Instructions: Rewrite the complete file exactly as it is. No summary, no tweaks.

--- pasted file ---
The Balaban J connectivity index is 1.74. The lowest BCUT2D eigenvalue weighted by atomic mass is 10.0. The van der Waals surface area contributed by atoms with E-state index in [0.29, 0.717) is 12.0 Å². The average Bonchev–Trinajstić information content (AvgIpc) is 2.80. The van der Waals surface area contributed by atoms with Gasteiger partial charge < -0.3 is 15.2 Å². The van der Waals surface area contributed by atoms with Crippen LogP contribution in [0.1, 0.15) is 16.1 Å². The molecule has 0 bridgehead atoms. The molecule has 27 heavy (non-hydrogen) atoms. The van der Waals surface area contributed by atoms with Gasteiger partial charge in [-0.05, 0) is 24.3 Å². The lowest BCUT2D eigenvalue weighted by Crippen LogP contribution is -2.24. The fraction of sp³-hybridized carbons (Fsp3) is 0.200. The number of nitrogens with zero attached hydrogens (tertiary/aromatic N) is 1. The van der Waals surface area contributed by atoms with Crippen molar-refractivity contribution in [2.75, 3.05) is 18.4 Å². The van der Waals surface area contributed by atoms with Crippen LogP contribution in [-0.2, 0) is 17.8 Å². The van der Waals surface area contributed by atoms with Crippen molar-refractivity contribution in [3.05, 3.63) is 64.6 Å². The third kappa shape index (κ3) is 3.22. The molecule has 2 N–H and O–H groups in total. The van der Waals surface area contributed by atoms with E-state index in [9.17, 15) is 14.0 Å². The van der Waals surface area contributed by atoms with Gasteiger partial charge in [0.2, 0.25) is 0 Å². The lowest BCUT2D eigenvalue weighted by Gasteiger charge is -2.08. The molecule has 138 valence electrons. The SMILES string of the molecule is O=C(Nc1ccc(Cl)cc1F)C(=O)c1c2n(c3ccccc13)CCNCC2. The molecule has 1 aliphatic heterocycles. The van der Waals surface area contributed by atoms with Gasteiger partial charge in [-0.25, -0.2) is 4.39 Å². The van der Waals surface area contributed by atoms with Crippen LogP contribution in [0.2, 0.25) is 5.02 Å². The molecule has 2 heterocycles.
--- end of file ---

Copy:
The Balaban J connectivity index is 1.74. The lowest BCUT2D eigenvalue weighted by atomic mass is 10.0. The van der Waals surface area contributed by atoms with E-state index in [0.29, 0.717) is 12.0 Å². The average Bonchev–Trinajstić information content (AvgIpc) is 2.80. The van der Waals surface area contributed by atoms with Gasteiger partial charge < -0.3 is 15.2 Å². The van der Waals surface area contributed by atoms with Crippen LogP contribution in [0.1, 0.15) is 16.1 Å². The molecule has 0 bridgehead atoms. The molecule has 27 heavy (non-hydrogen) atoms. The van der Waals surface area contributed by atoms with Gasteiger partial charge in [-0.05, 0) is 24.3 Å². The lowest BCUT2D eigenvalue weighted by Crippen LogP contribution is -2.24. The fraction of sp³-hybridized carbons (Fsp3) is 0.200. The number of nitrogens with zero attached hydrogens (tertiary/aromatic N) is 1. The van der Waals surface area contributed by atoms with Crippen molar-refractivity contribution in [2.75, 3.05) is 18.4 Å². The van der Waals surface area contributed by atoms with Crippen LogP contribution in [-0.2, 0) is 17.8 Å². The van der Waals surface area contributed by atoms with Crippen molar-refractivity contribution in [3.05, 3.63) is 64.6 Å². The third kappa shape index (κ3) is 3.22. The molecule has 2 N–H and O–H groups in total. The van der Waals surface area contributed by atoms with E-state index in [9.17, 15) is 14.0 Å². The van der Waals surface area contributed by atoms with Gasteiger partial charge in [0.2, 0.25) is 0 Å². The lowest BCUT2D eigenvalue weighted by Gasteiger charge is -2.08. The molecule has 138 valence electrons. The SMILES string of the molecule is O=C(Nc1ccc(Cl)cc1F)C(=O)c1c2n(c3ccccc13)CCNCC2. The molecule has 1 aliphatic heterocycles. The van der Waals surface area contributed by atoms with Gasteiger partial charge in [-0.25, -0.2) is 4.39 Å². The van der Waals surface area contributed by atoms with Crippen LogP contribution in [0.2, 0.25) is 5.02 Å². The molecule has 2 heterocycles.